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Let $X$ and $Y$ be some (topological) spaces. The mapping space $X^Y$ is the set of maps $f:X \rightarrow Y$ endowed with the compact-open topology. A map $g:Z \rightarrow Y$ induces a map $g^*:X^Y \rightarrow X^Z$ by pre-composition. Key propery of mapping spaces is the following: Let $i: B\rightarrow Y$ be a cofibration of locally compact Hausdorff spaces, and let $X$ be any space. Then the induced map $i^*:X^Y \rightarrow X^B$ is a fibration. I want to show two things:

  1. That there is a homeomorphism $X^{\{0,1\}} \cong X \times X$, where $\{0,1\}$ is given the discrete topology.
  2. That the map $\pi_X:X^I \rightarrow X \times X$ given by $\pi_X(\gamma)=(\gamma(0),\gamma(1))$ is a fibration.

As for the first one, since $\{0,1\}$ is discrete, it seems to me that the only good candidate for a homeomorphism is the map $\pi(\gamma) = (\gamma(0),\gamma(1))$. We could also consider $\pi(\gamma) = (\gamma(0),\gamma(0))$, or $\pi(\gamma) = (\gamma(1),\gamma(1))$ but not these are clearly not surjective, right? Is this correct? I am not sure how to show that $\pi(\gamma)$ is a continuous and open mapping.

As for the second one, I start with the inclusion map $i:\{0,1\} \rightarrow [0,1]$. Since $\{1,0\}$ is a subset of $[0,1]$, $i$ is a cofibration. Moreover, both $\{1,0\}$ and $[0,1]$ are locally compact Hausdorff spaces. The induced map $i^{*}:X^{[0,1]} \rightarrow X^{\{0,1\}}$ is than a fibration. Then I should probably use $1.$ to show that $\pi_X$ is a fibration, but I'm not sure how to get this one. Any help will be much appreciated.

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    $\begingroup$ As for $1)$, yes these are clearly surjecive: any map out of a discrete space is continuous. In general $X^A\cong\prod_{a\in A}X$ for any finite discrete space $A$. Just use the standard subbase of the compact open topology (a subset of a discrete space is compact if and only if it is fnite). $\endgroup$ – Tyrone Nov 28 '19 at 12:55
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You are not explicit whether "compact" includes Hausdorff, so it is not absolutely clear what the compact-open topology is. Let us assume that the Hausdorff property is not included.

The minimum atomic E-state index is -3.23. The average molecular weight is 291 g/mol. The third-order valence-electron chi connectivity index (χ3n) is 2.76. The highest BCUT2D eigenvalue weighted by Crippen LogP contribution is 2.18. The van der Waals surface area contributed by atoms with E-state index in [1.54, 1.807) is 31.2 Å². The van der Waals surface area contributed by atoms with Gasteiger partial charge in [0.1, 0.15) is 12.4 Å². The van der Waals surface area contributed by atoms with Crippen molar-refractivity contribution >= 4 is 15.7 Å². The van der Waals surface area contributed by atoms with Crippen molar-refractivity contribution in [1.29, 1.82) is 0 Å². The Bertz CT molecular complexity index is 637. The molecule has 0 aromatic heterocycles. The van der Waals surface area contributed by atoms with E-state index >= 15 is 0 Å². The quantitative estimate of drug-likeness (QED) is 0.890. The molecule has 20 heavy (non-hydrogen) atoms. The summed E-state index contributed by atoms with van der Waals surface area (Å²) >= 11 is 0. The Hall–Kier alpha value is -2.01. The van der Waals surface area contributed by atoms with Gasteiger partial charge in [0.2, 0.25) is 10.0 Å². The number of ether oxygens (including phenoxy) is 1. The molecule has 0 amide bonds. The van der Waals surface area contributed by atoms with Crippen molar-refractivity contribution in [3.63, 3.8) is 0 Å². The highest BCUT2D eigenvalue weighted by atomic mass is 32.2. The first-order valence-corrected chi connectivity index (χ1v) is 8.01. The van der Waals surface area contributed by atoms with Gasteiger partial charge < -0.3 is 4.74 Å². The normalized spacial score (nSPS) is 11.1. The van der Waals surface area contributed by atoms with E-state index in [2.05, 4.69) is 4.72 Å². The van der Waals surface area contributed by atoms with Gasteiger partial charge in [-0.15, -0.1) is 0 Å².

You know that if $g : Z \to Y$ is continuous, then $g^* : X^Y \to X^Z, f \mapsto f \circ g$, is continuous (If "compact" includes Hausdorff, then we must additionally require that $Y$ is Hausdorff to assure that $g^*$ is continuous. In the context of your question this is satisfied.)

  1. Your map $\pi$ is a homeomorphism. Since $\{0,1\}$ is discrete, all functions $f : \{0,1\} \to X$ are continuous which shows that $\pi$ is bijective. A subbasis $\Sigma$ for $X^{\{0,1\}}$ is given by the sets $\langle K, U \rangle = \{ f \in X^{\{0,1\}} \mid f(K) \subset U \}$ where $K \subset \{0,1\}$ is compact and $U \subset X$ is open. Note that all $K \subset \{0,1\}$ are compact. We have $\langle \emptyset, U \rangle = X^{\{0,1\}}$ and $\langle \{0,1\}, U \rangle = \langle \{0\}, U \rangle \cap \langle \{1\}, U \rangle$, thus the set $\Sigma' = \{ \langle \{i\}, U \rangle \mid i = 0,1 , U \subset X \text{ open } \}$ is a subbasis for $X^{\{0,1\}}$. But $\pi(\langle \{0\}, U \rangle = U \times X$ and $\pi(\langle \{1\}, U \rangle = X \times U$, and these sets form a subbasis for the product topology on $X \times X$. Thus $\pi$ is continuous and open, hence a homeomorphism.

  2. The inclusion $i : \{0,1\} \to I$ is a cofibration. The reason is not that $\{0,1\}$ is a subset of $I$, but is true because it is closed subset and $I \times \{0\} \cup \{0,1\} \times I$ is a retract of $I \times I$. You know that $i^* : X^I \to X^{\{0,1\}}$ is a fibration. Hence also $\pi_X = \pi \circ i^*$ is one simply because $\pi$ is a homeomorphism.

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  • $\begingroup$ thank you for your answer! And your assumption was correct, Hausdorff property is not included. $\endgroup$ – billy192 Nov 28 '19 at 13:40

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